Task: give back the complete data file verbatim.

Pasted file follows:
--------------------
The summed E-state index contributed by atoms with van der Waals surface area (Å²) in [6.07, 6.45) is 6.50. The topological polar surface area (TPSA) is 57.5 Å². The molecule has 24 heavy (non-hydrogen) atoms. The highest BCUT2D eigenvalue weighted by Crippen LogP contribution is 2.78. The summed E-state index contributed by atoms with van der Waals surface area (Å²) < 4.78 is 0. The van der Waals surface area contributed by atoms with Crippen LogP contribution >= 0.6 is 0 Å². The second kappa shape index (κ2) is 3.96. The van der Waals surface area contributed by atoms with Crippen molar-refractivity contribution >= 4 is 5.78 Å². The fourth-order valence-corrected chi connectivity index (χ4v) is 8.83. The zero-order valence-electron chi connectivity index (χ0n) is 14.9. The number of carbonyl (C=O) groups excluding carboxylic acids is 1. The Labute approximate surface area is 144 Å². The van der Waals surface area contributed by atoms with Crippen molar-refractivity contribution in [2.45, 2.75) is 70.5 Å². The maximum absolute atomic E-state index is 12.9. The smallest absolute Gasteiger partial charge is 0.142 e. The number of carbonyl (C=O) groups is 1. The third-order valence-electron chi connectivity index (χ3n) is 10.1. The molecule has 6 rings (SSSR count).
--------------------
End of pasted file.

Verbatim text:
The summed E-state index contributed by atoms with van der Waals surface area (Å²) in [6.07, 6.45) is 6.50. The topological polar surface area (TPSA) is 57.5 Å². The molecule has 24 heavy (non-hydrogen) atoms. The highest BCUT2D eigenvalue weighted by Crippen LogP contribution is 2.78. The summed E-state index contributed by atoms with van der Waals surface area (Å²) < 4.78 is 0. The van der Waals surface area contributed by atoms with Crippen LogP contribution >= 0.6 is 0 Å². The second kappa shape index (κ2) is 3.96. The van der Waals surface area contributed by atoms with Crippen molar-refractivity contribution >= 4 is 5.78 Å². The fourth-order valence-corrected chi connectivity index (χ4v) is 8.83. The zero-order valence-electron chi connectivity index (χ0n) is 14.9. The number of carbonyl (C=O) groups excluding carboxylic acids is 1. The Labute approximate surface area is 144 Å². The van der Waals surface area contributed by atoms with Crippen molar-refractivity contribution in [2.45, 2.75) is 70.5 Å². The maximum absolute atomic E-state index is 12.9. The smallest absolute Gasteiger partial charge is 0.142 e. The number of carbonyl (C=O) groups is 1. The third-order valence-electron chi connectivity index (χ3n) is 10.1. The molecule has 6 rings (SSSR count).